be more accurate.(Bohr was his top assistant at the time) The Gold foil experiment was an experiment done by Ernest
Rutherford to determine the layout of the atom.
He bombarding gold foil with alpha particles, and observed the scattering of these particles, a procedure requiring many
hours in a darkened room watching for tiny flashes of light as the scattered particles struck a screen that would give out
a flash when hit by alpha particles.
Max Plank

In 1900, Max Plank proposed a most intriguing theory to explain how energy is absorbed and
released by matter. The thinking of the day was that energy was exchanged from matter and its
environment on a flowing continual basis. It does appear that energy flows continually from one
place to another. Our experiences in the macroscopic (large enough to see) world tell us that
energy is exchanged continually. However, intuitively, Plank proposed that on the
sub-microscopic level of the atom energy is absorbed or released in packets or chunks of
energy. Plank called these packages of energy "quanta". In order for an atom to absorb a packet
of energy, it must absorb the whole packet or none at all.
Neils Bohr

Ernest Rutherford's model of the atom pictured negatively
charged electrons moving in circular orbits about a positively
charged nucleus. The electrons did not have anything to do with
energy in this model. Niels Bohr provided the explanation by
incorporating Max Planck's quantum theory into Rutherford's
atomic model. He envisioned specific energy levels (i.e., shells)
for the electrons within which they could move yet not emit
energy. Only if the electrons dropped to a lower energy level, or
were raised to a higher level, would they emit or absorb energy.
The energy of the emitted or absorbed radiation must equal the difference between the
original and final energy levels of the electrons explained why atoms only absorb certain
'packets' or amounts of wavelength's of light.  

To put things in more understandable terms, this is why something that is 'red' absorbs some
colors of light but the red wavelength bounces off.  So, when the red light hits our eyes we
see it as red.
From this point on the work of many scientists, in many areas of physics, developed ideas that combined to make our current
model of the atom.
Erwin Shroedinger (1926)
describes the  form of the
describes the  form of the
probability waves that
govern the motion of small
particles and how these
waves are altered by
external influences.external
influences.
Chadwick
(1931)
England - discovered the
neutrally-charged neutron.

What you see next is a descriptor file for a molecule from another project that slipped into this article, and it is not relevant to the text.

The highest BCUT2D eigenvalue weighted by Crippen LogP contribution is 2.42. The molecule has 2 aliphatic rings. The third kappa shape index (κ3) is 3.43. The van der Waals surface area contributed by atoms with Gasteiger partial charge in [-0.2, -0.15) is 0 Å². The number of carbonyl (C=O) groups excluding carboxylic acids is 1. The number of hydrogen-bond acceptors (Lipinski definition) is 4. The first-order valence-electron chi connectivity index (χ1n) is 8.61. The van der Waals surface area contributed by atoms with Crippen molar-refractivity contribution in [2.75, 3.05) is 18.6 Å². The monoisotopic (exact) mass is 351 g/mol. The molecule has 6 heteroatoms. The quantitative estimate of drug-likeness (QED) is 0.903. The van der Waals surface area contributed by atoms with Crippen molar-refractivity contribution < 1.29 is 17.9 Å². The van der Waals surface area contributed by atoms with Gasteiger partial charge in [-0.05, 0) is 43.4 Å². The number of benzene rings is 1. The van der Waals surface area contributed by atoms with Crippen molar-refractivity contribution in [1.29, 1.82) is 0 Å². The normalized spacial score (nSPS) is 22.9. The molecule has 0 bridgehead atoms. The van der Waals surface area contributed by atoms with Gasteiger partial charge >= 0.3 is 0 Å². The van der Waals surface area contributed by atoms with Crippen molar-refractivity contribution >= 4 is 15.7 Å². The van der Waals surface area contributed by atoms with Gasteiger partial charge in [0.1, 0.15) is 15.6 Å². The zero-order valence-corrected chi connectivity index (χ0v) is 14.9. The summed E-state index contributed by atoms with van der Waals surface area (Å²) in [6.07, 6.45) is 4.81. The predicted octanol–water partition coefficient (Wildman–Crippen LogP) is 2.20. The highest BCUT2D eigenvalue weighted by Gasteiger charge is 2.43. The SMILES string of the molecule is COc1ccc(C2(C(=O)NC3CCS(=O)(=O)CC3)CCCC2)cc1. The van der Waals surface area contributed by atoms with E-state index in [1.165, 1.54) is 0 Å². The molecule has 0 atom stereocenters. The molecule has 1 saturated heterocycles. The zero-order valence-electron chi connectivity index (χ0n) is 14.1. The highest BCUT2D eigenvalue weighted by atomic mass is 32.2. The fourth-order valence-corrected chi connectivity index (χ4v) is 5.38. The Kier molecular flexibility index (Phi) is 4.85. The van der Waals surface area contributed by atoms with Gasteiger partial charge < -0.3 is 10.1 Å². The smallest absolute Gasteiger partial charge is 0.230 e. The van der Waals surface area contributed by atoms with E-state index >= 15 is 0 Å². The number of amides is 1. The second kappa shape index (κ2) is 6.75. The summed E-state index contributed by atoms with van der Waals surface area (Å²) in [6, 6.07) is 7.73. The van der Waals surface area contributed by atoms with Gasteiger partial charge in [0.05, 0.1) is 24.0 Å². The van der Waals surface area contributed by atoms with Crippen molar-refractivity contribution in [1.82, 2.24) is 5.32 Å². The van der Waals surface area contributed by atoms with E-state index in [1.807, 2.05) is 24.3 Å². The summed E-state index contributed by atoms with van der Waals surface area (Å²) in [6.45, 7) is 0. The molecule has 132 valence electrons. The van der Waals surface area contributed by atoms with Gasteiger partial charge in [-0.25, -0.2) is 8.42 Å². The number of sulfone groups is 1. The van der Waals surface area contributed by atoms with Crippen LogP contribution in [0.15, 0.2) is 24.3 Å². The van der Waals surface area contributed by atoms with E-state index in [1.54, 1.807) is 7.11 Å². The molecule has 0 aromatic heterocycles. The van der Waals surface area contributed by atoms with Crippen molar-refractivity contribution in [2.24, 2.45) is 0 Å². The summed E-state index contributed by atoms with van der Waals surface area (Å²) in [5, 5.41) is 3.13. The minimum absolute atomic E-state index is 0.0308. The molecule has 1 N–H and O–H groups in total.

Geiger (1925)
alpha particles
and other
radiations.
Glen T. Seaborg
(1951)
Added elements number
94 - 102, and 106.94 -
102, and 106.
Otto Hahn & Lise Meitner  
(1938), Germany  -
discovered nuclear fission, in
which the nucleus of an atom
breaks up into two separate
nuclei, while experimenting
with uranium.
Lise, being Jewish received
no credit for her discovery
until many years later.
In this diagram of the electron
cloud you can see the 'clouded'
areas in the shell of the atom.
Notice that the clouds in the first
orbit effect the placement of the
clouds in the second, that will effect
the cloud in the third, and so on.  
Keep in mind though that these
cloud areas are moving.
The work of these scientists
lead to the development of the
electron cloud model of the
atom.  In this model the 'shell'
that the electron move in is
constantly 'vibrating' and so we
cannot really know where the
electron is
.
Our final 'picture' of the
atom looks like this.  The
electrons are found in
areas around the
nucleus.  Their exact
position can not be
know.  This is part of what
we call the
uncertainty
principle
which is more
than can be covered in
this class.
Rutherford observed that most of the
particles passed through the foil
without any deflection; under the plum
pudding model, charge would hit the
much larger atoms within the foil, and
very few particles would avoid
deflection. This result implied that, on
the contrary, most of the apparently
solid foil was, in fact, empty space.
Even more surprising, a tiny number
of the particles underwent larger
deflections in their path: some were
even bounced back from the foil.
Under the plum-pudding model, thus
would be like a sheet of paper to
bouncing back bullets.
History of the Atom
Beyond the Book